Law enforcement authorities in Washington, D.C., are worried that members, supporters and lone wolves linked to the Islamic State have the nation's capital high on the attack list.

"When we look at the threat reporting emanating from ISIL and other [homegrown violent extremists] around the country, we know there is a constant and persistent threat to the district," Joshua Skule, who was special agent in charge of intelligence at the Washington Field Office of the FBI at the time, told WTOP earlier this month.

Skule, who is now assistant director for intelligence, said he believes the threat is real, and that the Islamic State has recruited people in D.C. and the surrounding region to work on its behalf.

"They are prolific on the web. Their propaganda message on social media has been consistent and it has resonated, as our director [James Comey] has said, with lost souls looking for a place to go," Skule said. "Their foreign fighter flow into that region is something we, the world, has never seen to the volume that the world has seen today."

According to intelligence sources, it's not just the aggressive online recruiting done by the terror organization, but rather the group's systematic deterioration abroad that has given recruits a reason to escape the organization and flee to the United States.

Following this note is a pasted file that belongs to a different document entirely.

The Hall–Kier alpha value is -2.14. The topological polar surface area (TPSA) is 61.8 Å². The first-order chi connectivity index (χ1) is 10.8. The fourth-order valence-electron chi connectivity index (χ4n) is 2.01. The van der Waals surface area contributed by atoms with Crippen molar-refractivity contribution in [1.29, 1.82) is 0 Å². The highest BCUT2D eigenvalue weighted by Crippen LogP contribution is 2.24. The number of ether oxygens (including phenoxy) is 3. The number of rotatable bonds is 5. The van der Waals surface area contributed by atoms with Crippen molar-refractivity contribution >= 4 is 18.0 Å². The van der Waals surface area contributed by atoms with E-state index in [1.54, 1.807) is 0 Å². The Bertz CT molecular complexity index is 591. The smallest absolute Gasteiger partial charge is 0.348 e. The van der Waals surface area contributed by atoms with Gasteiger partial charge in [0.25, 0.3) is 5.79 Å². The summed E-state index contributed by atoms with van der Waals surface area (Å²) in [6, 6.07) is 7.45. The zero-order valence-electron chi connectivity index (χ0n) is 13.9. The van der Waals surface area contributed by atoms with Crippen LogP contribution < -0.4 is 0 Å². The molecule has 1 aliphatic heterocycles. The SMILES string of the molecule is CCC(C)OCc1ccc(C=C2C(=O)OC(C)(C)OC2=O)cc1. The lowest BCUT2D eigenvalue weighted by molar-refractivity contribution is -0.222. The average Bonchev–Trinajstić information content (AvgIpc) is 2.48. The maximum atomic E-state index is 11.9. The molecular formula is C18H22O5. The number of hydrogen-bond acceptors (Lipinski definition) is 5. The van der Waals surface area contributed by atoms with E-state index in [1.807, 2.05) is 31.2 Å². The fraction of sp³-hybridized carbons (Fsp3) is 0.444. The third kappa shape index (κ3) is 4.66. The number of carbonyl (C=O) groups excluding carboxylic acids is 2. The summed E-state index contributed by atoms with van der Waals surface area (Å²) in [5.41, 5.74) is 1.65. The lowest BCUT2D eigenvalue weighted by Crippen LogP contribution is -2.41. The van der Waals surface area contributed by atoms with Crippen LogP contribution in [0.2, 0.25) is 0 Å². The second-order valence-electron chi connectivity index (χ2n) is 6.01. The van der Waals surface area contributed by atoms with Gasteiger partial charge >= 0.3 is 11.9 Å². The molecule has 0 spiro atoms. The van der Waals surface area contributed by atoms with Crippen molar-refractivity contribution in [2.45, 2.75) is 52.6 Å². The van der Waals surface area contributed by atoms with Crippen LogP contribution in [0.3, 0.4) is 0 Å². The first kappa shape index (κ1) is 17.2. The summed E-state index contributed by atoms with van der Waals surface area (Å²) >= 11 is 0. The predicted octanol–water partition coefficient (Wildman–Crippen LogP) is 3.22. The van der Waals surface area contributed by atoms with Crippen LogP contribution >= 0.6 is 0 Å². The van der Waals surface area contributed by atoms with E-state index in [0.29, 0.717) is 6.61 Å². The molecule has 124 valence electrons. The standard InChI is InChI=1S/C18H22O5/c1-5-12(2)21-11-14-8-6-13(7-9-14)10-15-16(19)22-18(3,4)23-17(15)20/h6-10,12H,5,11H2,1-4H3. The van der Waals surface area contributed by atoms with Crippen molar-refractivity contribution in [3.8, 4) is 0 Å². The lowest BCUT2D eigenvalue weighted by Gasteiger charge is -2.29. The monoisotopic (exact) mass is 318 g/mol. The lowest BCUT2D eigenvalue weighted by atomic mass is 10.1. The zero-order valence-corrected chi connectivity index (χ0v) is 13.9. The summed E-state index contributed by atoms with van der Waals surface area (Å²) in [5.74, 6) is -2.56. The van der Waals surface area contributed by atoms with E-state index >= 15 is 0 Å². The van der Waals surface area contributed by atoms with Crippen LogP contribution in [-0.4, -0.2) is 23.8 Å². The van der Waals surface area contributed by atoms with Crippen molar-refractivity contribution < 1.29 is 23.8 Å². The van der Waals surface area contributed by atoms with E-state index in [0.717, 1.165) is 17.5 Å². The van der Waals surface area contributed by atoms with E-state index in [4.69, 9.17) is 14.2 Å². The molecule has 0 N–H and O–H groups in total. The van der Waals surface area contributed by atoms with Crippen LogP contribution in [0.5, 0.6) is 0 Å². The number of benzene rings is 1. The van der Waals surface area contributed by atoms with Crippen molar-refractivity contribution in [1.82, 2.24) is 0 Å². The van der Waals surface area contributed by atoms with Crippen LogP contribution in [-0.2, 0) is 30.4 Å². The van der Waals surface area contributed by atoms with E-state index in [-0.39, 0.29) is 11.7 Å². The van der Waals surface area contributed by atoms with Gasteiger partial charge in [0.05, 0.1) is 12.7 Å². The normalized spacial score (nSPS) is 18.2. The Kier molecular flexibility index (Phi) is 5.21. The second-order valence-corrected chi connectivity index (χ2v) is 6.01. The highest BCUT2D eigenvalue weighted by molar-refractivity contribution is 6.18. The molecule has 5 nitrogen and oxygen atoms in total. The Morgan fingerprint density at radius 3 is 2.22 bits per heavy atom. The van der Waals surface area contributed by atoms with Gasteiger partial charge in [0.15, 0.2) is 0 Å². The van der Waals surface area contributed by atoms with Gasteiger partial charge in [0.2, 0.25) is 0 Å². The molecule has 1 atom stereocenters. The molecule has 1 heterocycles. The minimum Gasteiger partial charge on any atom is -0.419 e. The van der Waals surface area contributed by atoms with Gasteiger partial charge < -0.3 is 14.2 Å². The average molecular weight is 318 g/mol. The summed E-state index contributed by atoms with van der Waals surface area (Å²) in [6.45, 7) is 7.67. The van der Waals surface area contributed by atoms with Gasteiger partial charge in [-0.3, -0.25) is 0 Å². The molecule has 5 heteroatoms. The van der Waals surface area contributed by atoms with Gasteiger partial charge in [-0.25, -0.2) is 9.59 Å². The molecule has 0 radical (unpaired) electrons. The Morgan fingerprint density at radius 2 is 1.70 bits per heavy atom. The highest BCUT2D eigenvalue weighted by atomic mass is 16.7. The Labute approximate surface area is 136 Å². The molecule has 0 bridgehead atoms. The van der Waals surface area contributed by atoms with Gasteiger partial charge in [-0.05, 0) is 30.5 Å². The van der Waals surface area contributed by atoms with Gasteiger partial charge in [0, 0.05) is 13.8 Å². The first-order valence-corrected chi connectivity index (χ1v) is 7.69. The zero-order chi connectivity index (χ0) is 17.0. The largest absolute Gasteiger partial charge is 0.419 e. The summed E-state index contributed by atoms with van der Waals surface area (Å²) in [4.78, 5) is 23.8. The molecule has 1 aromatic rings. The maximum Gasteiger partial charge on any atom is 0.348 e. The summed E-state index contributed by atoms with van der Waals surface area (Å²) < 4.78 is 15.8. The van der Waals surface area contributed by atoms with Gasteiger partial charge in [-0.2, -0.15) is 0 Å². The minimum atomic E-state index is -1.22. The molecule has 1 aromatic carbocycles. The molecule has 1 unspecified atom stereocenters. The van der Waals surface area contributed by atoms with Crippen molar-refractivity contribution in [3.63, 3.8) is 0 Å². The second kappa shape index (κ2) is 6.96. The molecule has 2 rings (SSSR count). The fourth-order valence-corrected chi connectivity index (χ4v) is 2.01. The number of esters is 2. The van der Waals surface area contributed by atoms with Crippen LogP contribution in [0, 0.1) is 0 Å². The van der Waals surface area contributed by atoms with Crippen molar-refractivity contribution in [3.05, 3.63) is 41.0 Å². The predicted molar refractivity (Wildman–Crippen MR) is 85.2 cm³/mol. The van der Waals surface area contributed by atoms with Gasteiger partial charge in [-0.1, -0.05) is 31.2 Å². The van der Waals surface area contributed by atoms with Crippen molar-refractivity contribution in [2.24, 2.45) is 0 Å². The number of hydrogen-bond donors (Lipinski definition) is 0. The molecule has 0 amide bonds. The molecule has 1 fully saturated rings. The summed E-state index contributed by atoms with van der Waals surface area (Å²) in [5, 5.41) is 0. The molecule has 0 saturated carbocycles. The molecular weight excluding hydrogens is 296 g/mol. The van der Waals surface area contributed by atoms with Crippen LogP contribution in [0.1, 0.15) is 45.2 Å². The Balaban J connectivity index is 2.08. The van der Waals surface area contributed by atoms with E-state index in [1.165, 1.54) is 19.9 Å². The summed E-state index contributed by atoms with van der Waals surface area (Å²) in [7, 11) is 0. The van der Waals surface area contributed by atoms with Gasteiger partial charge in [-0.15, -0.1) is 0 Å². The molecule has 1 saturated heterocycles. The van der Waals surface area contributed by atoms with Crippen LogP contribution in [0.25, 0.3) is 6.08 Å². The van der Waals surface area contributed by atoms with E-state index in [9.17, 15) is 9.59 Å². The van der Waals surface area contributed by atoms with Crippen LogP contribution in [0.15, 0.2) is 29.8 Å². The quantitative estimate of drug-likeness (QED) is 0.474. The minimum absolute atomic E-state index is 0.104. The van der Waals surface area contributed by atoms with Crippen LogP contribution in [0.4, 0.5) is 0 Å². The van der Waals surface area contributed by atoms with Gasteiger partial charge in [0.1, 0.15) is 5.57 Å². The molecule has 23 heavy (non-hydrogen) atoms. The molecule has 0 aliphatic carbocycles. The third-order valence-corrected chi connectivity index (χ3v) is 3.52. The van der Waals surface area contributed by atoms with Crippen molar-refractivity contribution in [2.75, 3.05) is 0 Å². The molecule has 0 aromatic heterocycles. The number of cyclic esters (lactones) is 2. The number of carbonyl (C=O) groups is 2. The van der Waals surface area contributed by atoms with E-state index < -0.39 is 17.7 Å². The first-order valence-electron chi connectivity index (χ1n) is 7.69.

In addition, airstrikes and ground assaults have forced Islamic State fighters not simply to hide in locations in Syria and Iraq, but also give up the on-the-ground fight and return to either their home countries or others to carry out violence.

"There's always concern about foreign fighters coming back to the U.S., specifically to D.C., to do harm," Skule said.

Islamic State fighters have also been forced to accept a pay cut, which has led to departures. However, Skule still says "ISIL is the most prolific threat we have faced ... Their call to jihad and their message to kill at every turn is something we have never undertaken or faced, even with core al Qaeda. It would give a terrorist organization no greater benefit than to attack the seat of power in the U.S."